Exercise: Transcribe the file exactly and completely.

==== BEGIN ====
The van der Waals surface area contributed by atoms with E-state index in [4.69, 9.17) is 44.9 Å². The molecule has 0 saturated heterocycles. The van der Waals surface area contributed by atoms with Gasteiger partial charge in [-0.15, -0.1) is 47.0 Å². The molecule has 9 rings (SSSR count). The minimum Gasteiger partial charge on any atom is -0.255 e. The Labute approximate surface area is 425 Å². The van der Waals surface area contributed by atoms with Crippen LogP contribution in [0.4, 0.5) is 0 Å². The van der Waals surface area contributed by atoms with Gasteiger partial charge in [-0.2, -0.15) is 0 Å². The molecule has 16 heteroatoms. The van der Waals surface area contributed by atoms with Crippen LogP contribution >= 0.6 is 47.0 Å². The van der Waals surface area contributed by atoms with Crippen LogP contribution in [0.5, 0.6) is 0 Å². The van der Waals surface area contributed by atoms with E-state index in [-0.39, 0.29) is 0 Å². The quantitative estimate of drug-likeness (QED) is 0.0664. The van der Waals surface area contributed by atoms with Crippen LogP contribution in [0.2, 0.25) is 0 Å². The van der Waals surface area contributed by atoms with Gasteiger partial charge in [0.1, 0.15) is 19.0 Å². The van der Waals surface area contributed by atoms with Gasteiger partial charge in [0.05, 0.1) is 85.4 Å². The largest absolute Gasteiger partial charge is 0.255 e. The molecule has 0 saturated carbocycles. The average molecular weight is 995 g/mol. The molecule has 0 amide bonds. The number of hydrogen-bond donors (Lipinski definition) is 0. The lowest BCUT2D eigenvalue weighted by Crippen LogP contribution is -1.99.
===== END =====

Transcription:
The van der Waals surface area contributed by atoms with E-state index in [4.69, 9.17) is 44.9 Å². The molecule has 0 saturated heterocycles. The van der Waals surface area contributed by atoms with Gasteiger partial charge in [-0.15, -0.1) is 47.0 Å². The molecule has 9 rings (SSSR count). The minimum Gasteiger partial charge on any atom is -0.255 e. The Labute approximate surface area is 425 Å². The van der Waals surface area contributed by atoms with Crippen LogP contribution in [0.4, 0.5) is 0 Å². The van der Waals surface area contributed by atoms with Gasteiger partial charge in [-0.2, -0.15) is 0 Å². The molecule has 16 heteroatoms. The van der Waals surface area contributed by atoms with Crippen LogP contribution >= 0.6 is 47.0 Å². The van der Waals surface area contributed by atoms with Crippen LogP contribution in [0.5, 0.6) is 0 Å². The van der Waals surface area contributed by atoms with E-state index in [-0.39, 0.29) is 0 Å². The quantitative estimate of drug-likeness (QED) is 0.0664. The van der Waals surface area contributed by atoms with Crippen LogP contribution in [0.2, 0.25) is 0 Å². The van der Waals surface area contributed by atoms with Gasteiger partial charge in [0.1, 0.15) is 19.0 Å². The van der Waals surface area contributed by atoms with Gasteiger partial charge in [0.05, 0.1) is 85.4 Å². The largest absolute Gasteiger partial charge is 0.255 e. The molecule has 0 saturated carbocycles. The average molecular weight is 995 g/mol. The molecule has 0 amide bonds. The number of hydrogen-bond donors (Lipinski definition) is 0. The lowest BCUT2D eigenvalue weighted by Crippen LogP contribution is -1.99.